General Information

According to the National Council on Aging, financial abuse and fraud costs elderly Americans $36.5 billion dollars annually and impacts millions of lives. Elderly Americans are often a targeted group for financial abuse. Recognizing the gravity of this pervasive issue, Secretary of State Connie Lawson worked with lawmakers and industry professionals to pass senior savings protection legislation in order to protect elderly Hoosier investors. This legislation gives broker-dealers and investment advisers additional tools to fight the growing and troubling trend of the financial exploitation of seniors.

The law provides that broker-dealers and investment advisers shall report suspected financial exploitation to the Indiana Secretary of State, Securities Division (“Division”). The law also provides a mechanism for broker-dealers and investment advisers to temporarily hold a disbursement of funds if there is a reasonable belief of suspected senior exploitation. Recent data from the National Adult Protective Services Association reports that only 1 in 44 cases of elder financial abuse are ever reported. The Senior Savings Protection legislation is the first step in reversing this trend and recognizing potential financial abuse of seniors and financially vulnerable adults.

Indicators of Financial Exploitation

Financial exploitation of elderly Americans is one of the most prevalent forms of financial abuse. The first step in preventing financial exploitation is to recognize that the financial abuse or fraud is occurring. The following tips will help identify elderly financial fraud or abuse.

  • Elder financial abuse is typically perpetrated by those closest to elderly Americans, such as family members, caretakers, and neighbors.
  • Cognitive decline, often brought on by diseases such as Alzheimer’s, can make elderly individuals more susceptible to financial abuse.
  • A lack of knowledge regarding major financial transactions and unusual spending behavior, including increased use of credit cards and large ATM withdrawals, are red flags indicating abuse may be occurring.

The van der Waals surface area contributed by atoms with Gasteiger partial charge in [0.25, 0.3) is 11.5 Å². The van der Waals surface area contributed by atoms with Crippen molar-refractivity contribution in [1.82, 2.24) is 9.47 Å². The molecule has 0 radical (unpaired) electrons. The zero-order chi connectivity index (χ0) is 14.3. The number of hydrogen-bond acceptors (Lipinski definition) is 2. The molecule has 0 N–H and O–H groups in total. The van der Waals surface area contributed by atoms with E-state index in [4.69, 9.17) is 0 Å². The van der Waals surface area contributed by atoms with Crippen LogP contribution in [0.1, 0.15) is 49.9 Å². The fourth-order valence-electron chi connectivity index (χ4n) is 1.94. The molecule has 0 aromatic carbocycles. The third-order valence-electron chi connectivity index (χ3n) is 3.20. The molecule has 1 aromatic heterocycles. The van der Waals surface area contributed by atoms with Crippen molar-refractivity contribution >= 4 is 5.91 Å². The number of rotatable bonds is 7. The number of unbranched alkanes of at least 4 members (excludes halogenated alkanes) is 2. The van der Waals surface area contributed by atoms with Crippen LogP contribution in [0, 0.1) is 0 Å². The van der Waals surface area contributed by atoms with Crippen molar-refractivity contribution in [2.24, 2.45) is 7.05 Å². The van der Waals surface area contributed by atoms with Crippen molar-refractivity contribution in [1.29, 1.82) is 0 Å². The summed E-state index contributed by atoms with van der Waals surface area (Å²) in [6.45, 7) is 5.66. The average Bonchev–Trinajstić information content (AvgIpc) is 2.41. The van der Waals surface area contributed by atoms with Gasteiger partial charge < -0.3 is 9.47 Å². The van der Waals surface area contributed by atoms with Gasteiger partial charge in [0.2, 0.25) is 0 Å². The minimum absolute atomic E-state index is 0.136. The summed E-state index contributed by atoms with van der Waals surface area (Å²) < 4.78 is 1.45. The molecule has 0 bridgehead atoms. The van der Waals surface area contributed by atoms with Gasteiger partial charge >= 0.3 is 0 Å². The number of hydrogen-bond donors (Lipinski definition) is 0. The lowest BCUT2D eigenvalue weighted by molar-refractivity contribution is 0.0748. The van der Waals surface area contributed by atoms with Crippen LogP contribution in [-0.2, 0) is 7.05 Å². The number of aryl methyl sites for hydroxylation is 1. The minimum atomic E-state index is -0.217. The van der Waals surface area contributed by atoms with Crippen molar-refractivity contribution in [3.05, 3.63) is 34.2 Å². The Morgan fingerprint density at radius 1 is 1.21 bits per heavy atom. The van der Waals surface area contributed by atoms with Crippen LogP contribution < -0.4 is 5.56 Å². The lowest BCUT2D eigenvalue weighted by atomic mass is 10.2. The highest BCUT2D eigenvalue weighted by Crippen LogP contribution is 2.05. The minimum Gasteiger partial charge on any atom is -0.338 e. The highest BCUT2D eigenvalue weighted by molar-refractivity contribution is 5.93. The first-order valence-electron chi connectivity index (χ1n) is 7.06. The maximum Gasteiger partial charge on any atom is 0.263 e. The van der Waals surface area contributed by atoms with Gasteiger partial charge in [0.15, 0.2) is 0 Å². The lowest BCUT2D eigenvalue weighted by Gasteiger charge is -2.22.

• Sudden changes in an elderly individual’s mood, including depression and nervousness, are potentially signs abuse is occurring.
  • New best friends, particularly those that appear interested in the elderly individual’s finances, should be viewed with suspicion.
  • Unpaid bills, a lack of food in the home, and missing personal possessions should all raise alarm.
  • Sudden legal changes, such as estate planning and power of attorney, should give notice that fraud is potentially occurring.
  • If something seems amiss, investigate and report any suspicions to the proper authorities.
Indiana Council Against Senior Exploitation (IN-CASE)

The goal of the Indiana Council Against Senior Exploitation (“IN-CASE”) is to empower Indiana communities to prevent and end senior exploitation and elder abuse. IN-CASE seeks to achieve this goal by educating, encouraging, and empowering individuals to prevent and end exploitation and abuse. If you believe you, or someone you know, may be experiencing any signs or symptoms of elder abuse, do not hesitate to report it. IN-CASE will help direct you to the appropriate agency or organization best suited to help fight any exploitation or abuse.